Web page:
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Blinken urges Netanyahu not to attack Rafah as cease-fire resolution fails at the U.N.

U.S. Secretary of State Antony Blinken arrives in Tel Aviv, Israel, on Friday.
Evelyn Hockstein
/
AP
U.S. Secretary of State Antony Blinken arrives in Tel Aviv, Israel, on Friday.

Updated March 22, 2024 at 3:16 PM ET

TEL AVIV, Israel — U.S. Secretary of State Antony Blinken on Friday urged Israeli Prime Minister Benjamin Netanyahu Friday not to launch an assault on Rafah, in the last leg of his whistle-stop regional tour to push for a cease-fire in Gaza.

This latest stop was Blinken's sixth time in the region since the Oct. 7 Hamas attacks on Israel that it said killed some 1,200 people and triggered the Israeli military campaign in the Gaza Strip. The death toll from that campaign has exceeded 32,000 people, the Gaza healthy ministry said Friday.

It came as Netanyahu mulls further military operations in Rafah, and as cease-fire and hostage release talks between Israeli and Hamas authorities continue in Doha, Qatar.

Washington has been warning against such an Israeli offensive in the southern city of Gaza, where more than a million displaced Palestinians have taken shelter from months of fighting.

"It risks killing more civilians. It risks wreaking greater havoc with the provision of humanitarian assistance. It risks further isolating Israel around the world and jeopardizing its long term security and standing," Blinken said after his meeting with the Israeli leader and his war cabinet.

But Netanyahu said Israel was prepared to go into Rafah with or without U.S. backing.

"I also said that we have no way to defeat Hamas without going into Rafah and eliminating the rest of the battalions there. And I told him that I hope we will do it with the support of the U.S., but if we have to — we will do it alone," Netanyahu said in a statement.

The visit coincided with a United Nations Security Council vote Friday morning that resulted in a failed new resolution on the Israel-Hamas war.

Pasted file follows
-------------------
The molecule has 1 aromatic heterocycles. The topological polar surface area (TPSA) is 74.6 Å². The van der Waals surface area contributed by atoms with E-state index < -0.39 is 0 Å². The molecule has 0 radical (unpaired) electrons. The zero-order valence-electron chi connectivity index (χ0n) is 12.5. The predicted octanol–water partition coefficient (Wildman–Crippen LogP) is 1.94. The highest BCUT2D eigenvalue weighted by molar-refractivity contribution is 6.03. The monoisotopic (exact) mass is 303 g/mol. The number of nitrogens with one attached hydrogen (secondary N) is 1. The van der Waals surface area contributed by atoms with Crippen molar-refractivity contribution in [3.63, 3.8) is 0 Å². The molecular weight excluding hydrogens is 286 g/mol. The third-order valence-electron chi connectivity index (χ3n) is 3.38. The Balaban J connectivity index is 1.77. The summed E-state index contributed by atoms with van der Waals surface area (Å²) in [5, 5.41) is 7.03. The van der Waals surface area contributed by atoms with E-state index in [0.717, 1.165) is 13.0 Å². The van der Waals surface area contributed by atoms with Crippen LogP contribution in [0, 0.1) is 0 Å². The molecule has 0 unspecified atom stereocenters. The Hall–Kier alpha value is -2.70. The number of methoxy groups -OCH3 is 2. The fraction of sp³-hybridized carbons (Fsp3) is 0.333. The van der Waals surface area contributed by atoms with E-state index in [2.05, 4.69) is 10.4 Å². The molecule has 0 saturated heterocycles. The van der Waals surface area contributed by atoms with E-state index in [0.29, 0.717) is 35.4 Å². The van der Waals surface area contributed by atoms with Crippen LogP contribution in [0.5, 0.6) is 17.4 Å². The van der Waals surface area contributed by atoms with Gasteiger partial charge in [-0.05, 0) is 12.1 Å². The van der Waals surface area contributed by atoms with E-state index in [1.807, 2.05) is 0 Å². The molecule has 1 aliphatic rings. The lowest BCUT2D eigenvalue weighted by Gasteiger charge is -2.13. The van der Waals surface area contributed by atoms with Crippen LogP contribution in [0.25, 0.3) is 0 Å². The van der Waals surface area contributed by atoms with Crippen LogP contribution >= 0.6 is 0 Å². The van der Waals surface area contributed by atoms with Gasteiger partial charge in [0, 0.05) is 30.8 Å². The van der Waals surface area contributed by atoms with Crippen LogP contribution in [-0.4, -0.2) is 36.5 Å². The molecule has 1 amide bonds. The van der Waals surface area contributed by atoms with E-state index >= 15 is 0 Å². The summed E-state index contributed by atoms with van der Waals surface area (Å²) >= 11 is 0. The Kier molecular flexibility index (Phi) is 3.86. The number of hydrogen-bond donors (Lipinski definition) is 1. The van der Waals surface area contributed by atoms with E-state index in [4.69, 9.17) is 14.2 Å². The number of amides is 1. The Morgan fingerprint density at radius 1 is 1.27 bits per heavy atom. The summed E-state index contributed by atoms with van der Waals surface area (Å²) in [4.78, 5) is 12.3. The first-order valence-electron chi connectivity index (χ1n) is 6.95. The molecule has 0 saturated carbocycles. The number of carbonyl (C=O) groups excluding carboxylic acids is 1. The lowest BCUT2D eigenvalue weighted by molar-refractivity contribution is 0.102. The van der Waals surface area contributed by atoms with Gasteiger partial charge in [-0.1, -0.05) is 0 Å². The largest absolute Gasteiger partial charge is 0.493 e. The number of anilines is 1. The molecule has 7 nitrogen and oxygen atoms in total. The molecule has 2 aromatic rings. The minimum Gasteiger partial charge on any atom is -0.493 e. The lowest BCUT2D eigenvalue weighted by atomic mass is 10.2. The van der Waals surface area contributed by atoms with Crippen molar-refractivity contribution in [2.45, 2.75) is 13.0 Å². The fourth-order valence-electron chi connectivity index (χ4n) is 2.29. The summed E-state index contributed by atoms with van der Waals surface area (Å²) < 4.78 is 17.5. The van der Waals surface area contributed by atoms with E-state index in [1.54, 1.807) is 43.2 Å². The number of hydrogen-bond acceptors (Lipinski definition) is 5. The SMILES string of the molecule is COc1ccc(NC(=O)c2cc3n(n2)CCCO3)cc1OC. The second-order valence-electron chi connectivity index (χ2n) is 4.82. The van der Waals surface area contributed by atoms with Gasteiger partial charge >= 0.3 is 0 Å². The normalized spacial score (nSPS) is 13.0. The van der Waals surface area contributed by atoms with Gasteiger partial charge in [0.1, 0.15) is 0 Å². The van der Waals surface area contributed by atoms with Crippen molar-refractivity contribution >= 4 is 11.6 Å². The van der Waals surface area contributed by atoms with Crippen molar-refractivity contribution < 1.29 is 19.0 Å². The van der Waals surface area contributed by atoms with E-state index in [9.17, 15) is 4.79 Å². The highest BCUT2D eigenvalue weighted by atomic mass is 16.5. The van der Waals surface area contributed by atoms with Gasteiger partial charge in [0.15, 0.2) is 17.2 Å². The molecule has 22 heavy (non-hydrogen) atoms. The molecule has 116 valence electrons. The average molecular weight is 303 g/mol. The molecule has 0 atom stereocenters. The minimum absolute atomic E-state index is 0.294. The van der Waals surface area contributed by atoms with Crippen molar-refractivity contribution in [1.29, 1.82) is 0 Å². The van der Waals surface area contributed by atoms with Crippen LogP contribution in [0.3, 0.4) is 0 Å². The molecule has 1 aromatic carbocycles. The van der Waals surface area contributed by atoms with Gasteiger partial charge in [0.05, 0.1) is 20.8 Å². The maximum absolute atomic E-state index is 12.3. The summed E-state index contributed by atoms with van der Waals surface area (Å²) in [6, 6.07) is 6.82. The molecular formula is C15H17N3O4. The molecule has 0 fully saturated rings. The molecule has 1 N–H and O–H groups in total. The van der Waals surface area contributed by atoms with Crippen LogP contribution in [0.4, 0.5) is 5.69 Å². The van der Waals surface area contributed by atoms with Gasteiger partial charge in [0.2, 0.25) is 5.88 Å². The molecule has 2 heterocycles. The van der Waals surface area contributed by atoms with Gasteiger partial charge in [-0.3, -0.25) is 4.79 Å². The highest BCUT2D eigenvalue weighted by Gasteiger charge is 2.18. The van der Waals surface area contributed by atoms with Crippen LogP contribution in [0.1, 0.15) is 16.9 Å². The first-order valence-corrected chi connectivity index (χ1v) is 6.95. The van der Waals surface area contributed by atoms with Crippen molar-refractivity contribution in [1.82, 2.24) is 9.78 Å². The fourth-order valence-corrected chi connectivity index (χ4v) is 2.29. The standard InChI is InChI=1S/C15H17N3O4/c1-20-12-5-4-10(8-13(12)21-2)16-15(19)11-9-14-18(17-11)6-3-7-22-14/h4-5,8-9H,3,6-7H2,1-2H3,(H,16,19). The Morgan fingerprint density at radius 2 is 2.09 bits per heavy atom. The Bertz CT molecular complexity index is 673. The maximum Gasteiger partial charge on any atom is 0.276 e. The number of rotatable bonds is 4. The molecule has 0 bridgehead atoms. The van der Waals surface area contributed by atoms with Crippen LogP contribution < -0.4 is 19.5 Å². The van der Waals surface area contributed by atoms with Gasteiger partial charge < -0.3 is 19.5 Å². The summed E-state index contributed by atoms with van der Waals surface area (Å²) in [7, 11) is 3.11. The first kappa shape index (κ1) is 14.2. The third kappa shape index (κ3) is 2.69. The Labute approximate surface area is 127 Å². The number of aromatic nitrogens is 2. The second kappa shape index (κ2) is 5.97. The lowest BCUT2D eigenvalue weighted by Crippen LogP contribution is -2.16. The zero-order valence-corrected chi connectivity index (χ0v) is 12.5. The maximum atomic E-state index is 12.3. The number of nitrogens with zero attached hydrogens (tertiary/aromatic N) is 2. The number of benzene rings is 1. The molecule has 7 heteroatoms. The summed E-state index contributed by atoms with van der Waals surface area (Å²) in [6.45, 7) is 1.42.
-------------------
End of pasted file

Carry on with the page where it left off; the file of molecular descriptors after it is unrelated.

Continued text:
The U.S. proposed language calling for an immediate and sustained cease-fire tied to a hostage release — the first time the U.S. proposed such language. Russia and China exercised their veto power to reject the resolution that came to a vote of 11 in favor, three against and one abstention.

The U.S.has vetoed previous resolutions on the Israel-Hamas war in the Gaza Strip and rejected calls for an immediate cease-fire.

Linda Thomas-Greenfield, the U.S. ambassador to the U.N., slammed Moscow and Beijing for their veto.

"Russia and China refuse to condemn Hamas for burning people alive, for gunning innocent civilians at a concert, for raping women and girls for taking hundreds of people of hostage," she said.

Before stopping in Israel, Blinken made appearances elsewhere in the Middle East including in Egypt where he met with President Abdel Fattah el-Sisi for talks on a potential cease-fire in Gaza.

Of those talks, Blinken said, "There's still difficult work to get there, but I continue to believe it's possible."

NPR's James Hider contributed to this report. contributed to this story

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